Extension of an out-of-print fantasy series (The Spell of the Black Dagger, etc.) from the author of Dragon Weather (1999), etc. A mysterious object plummets to the ground, broadcasting a potent wave of magic. In Ethshar of the Spices, those affected experience dreadful nightmares and abruptly acquire telekinetic and other mental powers. Some are overcome by the new magic and fly off toward the focus of the disturbance, never to return. Others trigger the Night of Madness—which young Lord Hanner does his best to ameliorate, helping confused new “warlocks,” restraining criminals, reassuring terrified citizens. Hanner’s ambitious uncle, government bigwig Lord Faran, having himself acquired warlock powers, clashes with Ethshar’s ruler Lord Azrad. Powers here are strictly separated: magicians may acquire only a single type of power; those involved in government may not possess magic powers at all. Lord Azrad, seeing a threat, orders all the new warlocks put to death, but his soldiers lack the means to enforce the edict. Faran and the more temperate Hanner appeal to the powerful Wizards Guild. The Wizards, though alarmed by developments, remain noncommittal. Faran challenges Azrad outright and is killed by a hired wizard. Hanner, now in charge of the warlocks, somehow must persuade Azrad and the Wizards to reach a compromise.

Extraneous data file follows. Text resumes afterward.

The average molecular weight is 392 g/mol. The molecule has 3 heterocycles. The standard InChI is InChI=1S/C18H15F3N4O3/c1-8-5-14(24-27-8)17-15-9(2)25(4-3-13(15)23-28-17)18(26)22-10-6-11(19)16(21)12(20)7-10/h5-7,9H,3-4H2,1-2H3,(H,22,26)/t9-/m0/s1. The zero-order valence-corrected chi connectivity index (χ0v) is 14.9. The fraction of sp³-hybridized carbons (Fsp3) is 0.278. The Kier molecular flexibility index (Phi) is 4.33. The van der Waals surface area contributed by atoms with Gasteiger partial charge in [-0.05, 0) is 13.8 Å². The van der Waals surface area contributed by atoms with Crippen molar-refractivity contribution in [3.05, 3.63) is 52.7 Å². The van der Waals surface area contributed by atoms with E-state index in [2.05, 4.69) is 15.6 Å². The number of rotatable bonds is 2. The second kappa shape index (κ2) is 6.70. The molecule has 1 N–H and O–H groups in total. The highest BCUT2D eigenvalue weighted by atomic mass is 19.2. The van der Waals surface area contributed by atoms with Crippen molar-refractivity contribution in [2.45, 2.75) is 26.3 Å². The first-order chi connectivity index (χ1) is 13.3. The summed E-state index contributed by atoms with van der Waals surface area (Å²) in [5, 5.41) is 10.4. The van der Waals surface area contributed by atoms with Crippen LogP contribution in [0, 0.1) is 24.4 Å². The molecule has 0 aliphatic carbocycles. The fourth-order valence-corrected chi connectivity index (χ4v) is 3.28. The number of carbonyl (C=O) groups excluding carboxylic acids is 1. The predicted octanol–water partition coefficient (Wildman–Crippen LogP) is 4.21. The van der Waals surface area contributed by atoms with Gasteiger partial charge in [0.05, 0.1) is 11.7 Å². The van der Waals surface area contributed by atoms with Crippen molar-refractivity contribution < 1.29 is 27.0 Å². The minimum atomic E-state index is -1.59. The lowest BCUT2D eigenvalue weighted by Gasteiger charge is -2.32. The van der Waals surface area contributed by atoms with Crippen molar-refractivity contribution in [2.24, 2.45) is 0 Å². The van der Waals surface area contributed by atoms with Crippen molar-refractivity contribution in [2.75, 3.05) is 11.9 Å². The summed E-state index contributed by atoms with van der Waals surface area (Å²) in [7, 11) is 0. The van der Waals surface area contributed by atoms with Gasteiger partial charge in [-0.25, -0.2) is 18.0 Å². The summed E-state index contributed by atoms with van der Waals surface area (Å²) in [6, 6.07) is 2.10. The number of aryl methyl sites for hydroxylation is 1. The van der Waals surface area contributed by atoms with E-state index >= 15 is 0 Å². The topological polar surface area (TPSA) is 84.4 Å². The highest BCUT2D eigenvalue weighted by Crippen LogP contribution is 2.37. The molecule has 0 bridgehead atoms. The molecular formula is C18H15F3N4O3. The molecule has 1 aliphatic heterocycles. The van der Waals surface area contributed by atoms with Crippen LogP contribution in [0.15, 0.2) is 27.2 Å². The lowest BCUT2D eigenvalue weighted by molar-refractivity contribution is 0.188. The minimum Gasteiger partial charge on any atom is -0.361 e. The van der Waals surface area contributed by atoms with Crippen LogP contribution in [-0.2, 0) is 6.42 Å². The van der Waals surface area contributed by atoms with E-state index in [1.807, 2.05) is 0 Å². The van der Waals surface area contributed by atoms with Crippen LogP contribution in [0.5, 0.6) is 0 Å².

Fine ideas and fascinating developments despite the plodding prose: like Dave Duncan without the narrative sparkle.